These five strengths are positive seeds, aspiration, revulsion, resolution and familiarization.
The power of positive seeds. When we practitioners realize that we are about to die, that we are in the grip of a fatal disease, and that there is no way that we can prolong our lives, we should make an offering to our Teacher and the Three Jewels of all our possessions, giving them away wherever it is most beneficial and meritorious. We should deal with all our unfinished business and have no attachment or aversion for anyone or anything.
The power of aspiration. Making the seven branch offering to our Teacher and the Three Jewels, we should pray as follows: 'May I be free from fear in the bardo, and in all my future lives may I be blessed with the practice of the twofold Bodhichitta. May the Victorious Ones bless me, especially the master who has taught me the Bodhichitta practice, the Mind Training instructions.' We should pray like this again and again, confident that our Teacher will take care of us.
The power of revulsion. We should remember that ego-clinging clinging has brought us sorrow in the past. Even now, the hope that we might continue to live, attachment to our bodies as something precious, worries as to the way in which our wealth will be used: all this might still occasion a lot of suffering. If even now we are unable to rid ourselves of such clinging, we will never have peace. We should let our bodies go like earth and stones, thinking that they are not worth holding on to. We are suffering just because of our attachment to them. Just look!-on the outside they are skin, inside they are filled with flesh, blood, bones and all sorts of disgusting substances. They are actually nothing but bags of dirt and there is no need to identify them as ourselves. Let them be burned; let the birds or dogs devour them! Reflecting in this way, we rid ourselves of self-cherishing.
The power of resolution. We should remind ourselves that when we have to pass through the bardo, by meditating on the precious Bodhichitta, we will in fact be meditating on the heart essence of all Buddhas and Bodhisattvas. It will be impossible for us to fall into the lower realms. By resolving to practise Bodhichitta constantly with strong determination, we guard ourselves from the terror of the bardo.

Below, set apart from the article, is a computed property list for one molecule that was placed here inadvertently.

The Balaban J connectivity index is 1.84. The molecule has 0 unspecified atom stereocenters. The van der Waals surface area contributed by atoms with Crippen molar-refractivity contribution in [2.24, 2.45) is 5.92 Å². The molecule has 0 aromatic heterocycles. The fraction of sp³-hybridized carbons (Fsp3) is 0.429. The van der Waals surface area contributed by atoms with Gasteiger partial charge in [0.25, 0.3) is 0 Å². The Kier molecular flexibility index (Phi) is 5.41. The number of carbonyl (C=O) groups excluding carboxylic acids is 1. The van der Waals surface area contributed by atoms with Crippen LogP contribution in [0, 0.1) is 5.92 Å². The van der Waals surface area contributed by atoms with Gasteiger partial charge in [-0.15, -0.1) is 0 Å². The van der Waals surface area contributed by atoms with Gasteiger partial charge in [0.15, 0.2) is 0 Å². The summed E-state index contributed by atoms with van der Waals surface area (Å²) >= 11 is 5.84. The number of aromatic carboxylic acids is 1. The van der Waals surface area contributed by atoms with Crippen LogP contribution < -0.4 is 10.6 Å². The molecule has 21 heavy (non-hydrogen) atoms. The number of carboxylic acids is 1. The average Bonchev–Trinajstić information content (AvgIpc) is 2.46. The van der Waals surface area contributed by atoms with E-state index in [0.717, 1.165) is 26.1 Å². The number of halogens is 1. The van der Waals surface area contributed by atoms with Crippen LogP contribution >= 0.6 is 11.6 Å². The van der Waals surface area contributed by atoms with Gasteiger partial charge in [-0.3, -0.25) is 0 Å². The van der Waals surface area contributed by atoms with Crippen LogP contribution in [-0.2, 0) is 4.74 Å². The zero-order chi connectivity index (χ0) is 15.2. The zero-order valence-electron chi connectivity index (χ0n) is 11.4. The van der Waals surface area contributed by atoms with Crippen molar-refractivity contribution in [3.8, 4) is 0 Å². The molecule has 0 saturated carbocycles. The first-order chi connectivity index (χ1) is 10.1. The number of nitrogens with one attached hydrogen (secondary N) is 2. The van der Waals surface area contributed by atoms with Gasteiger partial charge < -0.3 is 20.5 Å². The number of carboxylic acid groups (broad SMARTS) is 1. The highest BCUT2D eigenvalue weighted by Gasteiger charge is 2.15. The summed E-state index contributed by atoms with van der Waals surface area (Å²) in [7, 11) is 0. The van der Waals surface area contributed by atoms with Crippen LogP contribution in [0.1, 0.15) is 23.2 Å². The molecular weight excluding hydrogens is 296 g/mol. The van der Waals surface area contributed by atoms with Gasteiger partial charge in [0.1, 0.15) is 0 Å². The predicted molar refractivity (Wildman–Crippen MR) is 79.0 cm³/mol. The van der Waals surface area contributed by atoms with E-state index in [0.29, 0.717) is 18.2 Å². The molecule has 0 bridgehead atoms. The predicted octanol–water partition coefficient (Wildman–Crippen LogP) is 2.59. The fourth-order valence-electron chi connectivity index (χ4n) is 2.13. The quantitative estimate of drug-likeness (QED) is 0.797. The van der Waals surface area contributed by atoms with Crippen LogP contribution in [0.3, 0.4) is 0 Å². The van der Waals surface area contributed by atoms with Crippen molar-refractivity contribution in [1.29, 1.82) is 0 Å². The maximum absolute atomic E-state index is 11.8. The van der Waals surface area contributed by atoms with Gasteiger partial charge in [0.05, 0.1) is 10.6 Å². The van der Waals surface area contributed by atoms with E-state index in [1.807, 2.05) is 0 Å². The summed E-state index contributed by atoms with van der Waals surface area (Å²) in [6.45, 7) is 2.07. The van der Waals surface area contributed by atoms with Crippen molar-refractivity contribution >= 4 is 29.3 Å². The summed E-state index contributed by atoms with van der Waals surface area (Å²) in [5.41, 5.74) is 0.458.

The power of familiarization. We should constantly be mulling over the techniques just described: how to practise the twofold Bodhichitta, how to exchange happiness for suffering, how to develop compassion towards those who are hostile.
We must live in such a way that, through remembering the Mind Training constantly, we will be able to apply it when the time comes for us to die and we are in a lot of pain.
Now when the moment of death arrives, this is what you should do. Just as the Buddha did when he passed away, lie on your right side, rest your head on your right hand. Breathe in through your left nostril, blocking your right nostril with the little finger of your right hand. Meditate on love, wishing happiness for all beings, numerous as the sky is vast, and generate compassion with the desire to free them from every suffering. Using the support of your ingoing and outgoing breaths, imagine that you exhale all your happiness, comfort and wealth, sending them to all who suffer. And inhale all the diseases, eases, evil, negative emotions and obscurations of other beings, taking them upon yourselves.
Afterwards, you should reflect that samsara and nirvana are themselves illusory, just like a dream or a wizard's magical display. Everything is devoid of self-existence. Everything is but the perception of the mind and where nothing exists, there is no cause for fear, here or in the bardo. Try to remain in that conviction, without any mental grasping.
There are many well-known and celebrated instructions on how to transfer the consciousness at the moment of death, but none are so sublime, amazing or wonderful as this.
Dilgo Khyentse Rinpoche;Padmakara Translation Group. Enlightened Courage: An Explanation of the Seven-Point Mind Training (Kindle Location 630-657). Kindle Edition.